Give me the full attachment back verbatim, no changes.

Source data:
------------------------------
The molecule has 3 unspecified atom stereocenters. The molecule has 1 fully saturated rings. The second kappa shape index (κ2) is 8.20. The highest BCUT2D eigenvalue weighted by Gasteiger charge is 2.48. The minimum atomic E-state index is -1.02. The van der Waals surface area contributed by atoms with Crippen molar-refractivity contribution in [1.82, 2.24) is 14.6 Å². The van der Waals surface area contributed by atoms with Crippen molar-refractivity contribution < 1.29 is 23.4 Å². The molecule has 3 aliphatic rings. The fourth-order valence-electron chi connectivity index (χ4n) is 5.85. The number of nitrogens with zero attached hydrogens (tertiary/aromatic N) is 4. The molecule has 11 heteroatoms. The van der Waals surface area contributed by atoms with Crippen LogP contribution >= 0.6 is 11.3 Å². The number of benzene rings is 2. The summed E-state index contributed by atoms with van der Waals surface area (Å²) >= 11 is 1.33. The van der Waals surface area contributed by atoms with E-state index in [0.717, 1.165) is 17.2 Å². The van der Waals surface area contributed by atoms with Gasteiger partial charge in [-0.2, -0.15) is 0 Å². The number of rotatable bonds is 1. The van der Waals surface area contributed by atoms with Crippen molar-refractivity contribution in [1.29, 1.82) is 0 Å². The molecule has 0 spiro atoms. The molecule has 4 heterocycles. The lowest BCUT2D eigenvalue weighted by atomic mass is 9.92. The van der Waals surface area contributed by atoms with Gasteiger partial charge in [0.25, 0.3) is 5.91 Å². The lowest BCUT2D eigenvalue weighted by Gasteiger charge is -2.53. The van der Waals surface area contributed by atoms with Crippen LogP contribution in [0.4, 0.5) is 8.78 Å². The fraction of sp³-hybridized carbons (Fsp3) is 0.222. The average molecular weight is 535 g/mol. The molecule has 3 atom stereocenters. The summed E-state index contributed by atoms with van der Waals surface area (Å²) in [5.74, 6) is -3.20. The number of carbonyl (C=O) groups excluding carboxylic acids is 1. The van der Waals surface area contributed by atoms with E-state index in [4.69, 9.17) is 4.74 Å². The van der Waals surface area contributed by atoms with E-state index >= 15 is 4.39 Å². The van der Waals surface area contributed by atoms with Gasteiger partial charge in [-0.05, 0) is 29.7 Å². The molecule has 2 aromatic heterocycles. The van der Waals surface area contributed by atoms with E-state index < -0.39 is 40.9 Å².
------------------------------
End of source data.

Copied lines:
The molecule has 3 unspecified atom stereocenters. The molecule has 1 fully saturated rings. The second kappa shape index (κ2) is 8.20. The highest BCUT2D eigenvalue weighted by Gasteiger charge is 2.48. The minimum atomic E-state index is -1.02. The van der Waals surface area contributed by atoms with Crippen molar-refractivity contribution in [1.82, 2.24) is 14.6 Å². The van der Waals surface area contributed by atoms with Crippen molar-refractivity contribution < 1.29 is 23.4 Å². The molecule has 3 aliphatic rings. The fourth-order valence-electron chi connectivity index (χ4n) is 5.85. The number of nitrogens with zero attached hydrogens (tertiary/aromatic N) is 4. The molecule has 11 heteroatoms. The van der Waals surface area contributed by atoms with Crippen LogP contribution >= 0.6 is 11.3 Å². The number of benzene rings is 2. The summed E-state index contributed by atoms with van der Waals surface area (Å²) >= 11 is 1.33. The van der Waals surface area contributed by atoms with E-state index in [0.717, 1.165) is 17.2 Å². The van der Waals surface area contributed by atoms with Gasteiger partial charge in [-0.2, -0.15) is 0 Å². The number of rotatable bonds is 1. The van der Waals surface area contributed by atoms with Crippen molar-refractivity contribution in [1.29, 1.82) is 0 Å². The molecule has 0 spiro atoms. The molecule has 4 heterocycles. The lowest BCUT2D eigenvalue weighted by atomic mass is 9.92. The van der Waals surface area contributed by atoms with Gasteiger partial charge in [0.25, 0.3) is 5.91 Å². The lowest BCUT2D eigenvalue weighted by Gasteiger charge is -2.53. The van der Waals surface area contributed by atoms with Crippen LogP contribution in [0.4, 0.5) is 8.78 Å². The fraction of sp³-hybridized carbons (Fsp3) is 0.222. The average molecular weight is 535 g/mol. The molecule has 3 atom stereocenters. The summed E-state index contributed by atoms with van der Waals surface area (Å²) in [5.74, 6) is -3.20. The number of carbonyl (C=O) groups excluding carboxylic acids is 1. The van der Waals surface area contributed by atoms with E-state index in [4.69, 9.17) is 4.74 Å². The van der Waals surface area contributed by atoms with E-state index >= 15 is 4.39 Å². The van der Waals surface area contributed by atoms with Gasteiger partial charge in [-0.05, 0) is 29.7 Å². The molecule has 2 aromatic heterocycles. The van der Waals surface area contributed by atoms with E-state index < -0.39 is 40.9 Å².